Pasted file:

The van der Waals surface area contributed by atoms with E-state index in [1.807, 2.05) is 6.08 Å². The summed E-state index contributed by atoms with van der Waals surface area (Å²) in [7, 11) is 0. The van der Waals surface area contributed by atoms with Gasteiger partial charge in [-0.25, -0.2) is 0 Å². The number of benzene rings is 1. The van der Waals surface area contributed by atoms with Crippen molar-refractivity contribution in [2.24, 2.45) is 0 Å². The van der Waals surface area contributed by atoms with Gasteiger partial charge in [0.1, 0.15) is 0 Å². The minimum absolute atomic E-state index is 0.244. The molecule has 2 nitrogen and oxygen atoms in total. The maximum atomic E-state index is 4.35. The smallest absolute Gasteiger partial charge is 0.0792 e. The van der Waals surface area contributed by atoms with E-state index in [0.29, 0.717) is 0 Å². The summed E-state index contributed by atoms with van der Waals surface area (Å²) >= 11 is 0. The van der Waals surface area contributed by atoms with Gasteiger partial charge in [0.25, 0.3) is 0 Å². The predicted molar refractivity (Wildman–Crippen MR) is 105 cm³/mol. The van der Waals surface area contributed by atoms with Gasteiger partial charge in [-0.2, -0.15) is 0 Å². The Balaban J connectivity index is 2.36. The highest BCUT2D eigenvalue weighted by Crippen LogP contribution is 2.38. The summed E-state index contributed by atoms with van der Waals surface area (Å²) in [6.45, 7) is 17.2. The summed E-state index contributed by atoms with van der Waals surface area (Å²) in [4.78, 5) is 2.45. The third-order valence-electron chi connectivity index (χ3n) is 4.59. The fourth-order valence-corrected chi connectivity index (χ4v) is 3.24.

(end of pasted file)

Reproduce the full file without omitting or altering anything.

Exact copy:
The van der Waals surface area contributed by atoms with E-state index in [1.807, 2.05) is 6.08 Å². The summed E-state index contributed by atoms with van der Waals surface area (Å²) in [7, 11) is 0. The van der Waals surface area contributed by atoms with Gasteiger partial charge in [-0.25, -0.2) is 0 Å². The number of benzene rings is 1. The van der Waals surface area contributed by atoms with Crippen molar-refractivity contribution in [2.24, 2.45) is 0 Å². The van der Waals surface area contributed by atoms with Gasteiger partial charge in [0.1, 0.15) is 0 Å². The minimum absolute atomic E-state index is 0.244. The molecule has 2 nitrogen and oxygen atoms in total. The maximum atomic E-state index is 4.35. The smallest absolute Gasteiger partial charge is 0.0792 e. The van der Waals surface area contributed by atoms with E-state index in [0.29, 0.717) is 0 Å². The summed E-state index contributed by atoms with van der Waals surface area (Å²) >= 11 is 0. The van der Waals surface area contributed by atoms with Gasteiger partial charge in [0.25, 0.3) is 0 Å². The predicted molar refractivity (Wildman–Crippen MR) is 105 cm³/mol. The van der Waals surface area contributed by atoms with Gasteiger partial charge in [-0.2, -0.15) is 0 Å². The Balaban J connectivity index is 2.36. The highest BCUT2D eigenvalue weighted by Crippen LogP contribution is 2.38. The summed E-state index contributed by atoms with van der Waals surface area (Å²) in [6.45, 7) is 17.2. The summed E-state index contributed by atoms with van der Waals surface area (Å²) in [4.78, 5) is 2.45. The third-order valence-electron chi connectivity index (χ3n) is 4.59. The fourth-order valence-corrected chi connectivity index (χ4v) is 3.24.